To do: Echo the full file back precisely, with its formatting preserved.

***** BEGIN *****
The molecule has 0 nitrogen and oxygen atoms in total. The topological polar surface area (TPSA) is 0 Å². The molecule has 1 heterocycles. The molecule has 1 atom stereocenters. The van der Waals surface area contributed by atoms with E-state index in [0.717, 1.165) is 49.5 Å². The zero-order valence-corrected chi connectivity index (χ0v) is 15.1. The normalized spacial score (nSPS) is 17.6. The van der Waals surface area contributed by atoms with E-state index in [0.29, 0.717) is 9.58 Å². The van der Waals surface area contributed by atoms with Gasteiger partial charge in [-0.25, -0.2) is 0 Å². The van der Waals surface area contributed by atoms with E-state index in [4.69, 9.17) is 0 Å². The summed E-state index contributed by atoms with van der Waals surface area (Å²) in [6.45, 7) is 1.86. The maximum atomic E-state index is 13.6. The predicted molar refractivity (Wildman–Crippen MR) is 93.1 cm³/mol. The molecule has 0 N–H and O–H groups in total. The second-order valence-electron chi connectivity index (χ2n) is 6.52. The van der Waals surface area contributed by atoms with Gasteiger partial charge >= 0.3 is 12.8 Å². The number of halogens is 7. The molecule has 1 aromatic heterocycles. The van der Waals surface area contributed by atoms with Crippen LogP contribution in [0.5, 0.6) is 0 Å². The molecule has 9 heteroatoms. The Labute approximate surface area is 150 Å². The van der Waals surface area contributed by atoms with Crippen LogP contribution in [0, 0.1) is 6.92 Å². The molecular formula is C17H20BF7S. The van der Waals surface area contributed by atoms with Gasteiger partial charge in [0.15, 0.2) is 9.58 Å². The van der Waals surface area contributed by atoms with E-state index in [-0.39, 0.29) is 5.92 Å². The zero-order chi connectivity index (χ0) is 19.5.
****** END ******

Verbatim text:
The molecule has 0 nitrogen and oxygen atoms in total. The topological polar surface area (TPSA) is 0 Å². The molecule has 1 heterocycles. The molecule has 1 atom stereocenters. The van der Waals surface area contributed by atoms with E-state index in [0.717, 1.165) is 49.5 Å². The zero-order valence-corrected chi connectivity index (χ0v) is 15.1. The normalized spacial score (nSPS) is 17.6. The van der Waals surface area contributed by atoms with E-state index in [0.29, 0.717) is 9.58 Å². The van der Waals surface area contributed by atoms with Gasteiger partial charge in [-0.25, -0.2) is 0 Å². The van der Waals surface area contributed by atoms with E-state index in [4.69, 9.17) is 0 Å². The summed E-state index contributed by atoms with van der Waals surface area (Å²) in [6.45, 7) is 1.86. The maximum atomic E-state index is 13.6. The predicted molar refractivity (Wildman–Crippen MR) is 93.1 cm³/mol. The molecule has 0 N–H and O–H groups in total. The second-order valence-electron chi connectivity index (χ2n) is 6.52. The van der Waals surface area contributed by atoms with Gasteiger partial charge >= 0.3 is 12.8 Å². The number of halogens is 7. The molecule has 1 aromatic heterocycles. The van der Waals surface area contributed by atoms with Crippen LogP contribution in [0.5, 0.6) is 0 Å². The molecule has 9 heteroatoms. The Labute approximate surface area is 150 Å². The van der Waals surface area contributed by atoms with Crippen LogP contribution in [0, 0.1) is 6.92 Å². The molecular formula is C17H20BF7S. The van der Waals surface area contributed by atoms with Gasteiger partial charge in [0.15, 0.2) is 9.58 Å². The van der Waals surface area contributed by atoms with E-state index in [-0.39, 0.29) is 5.92 Å². The zero-order chi connectivity index (χ0) is 19.5.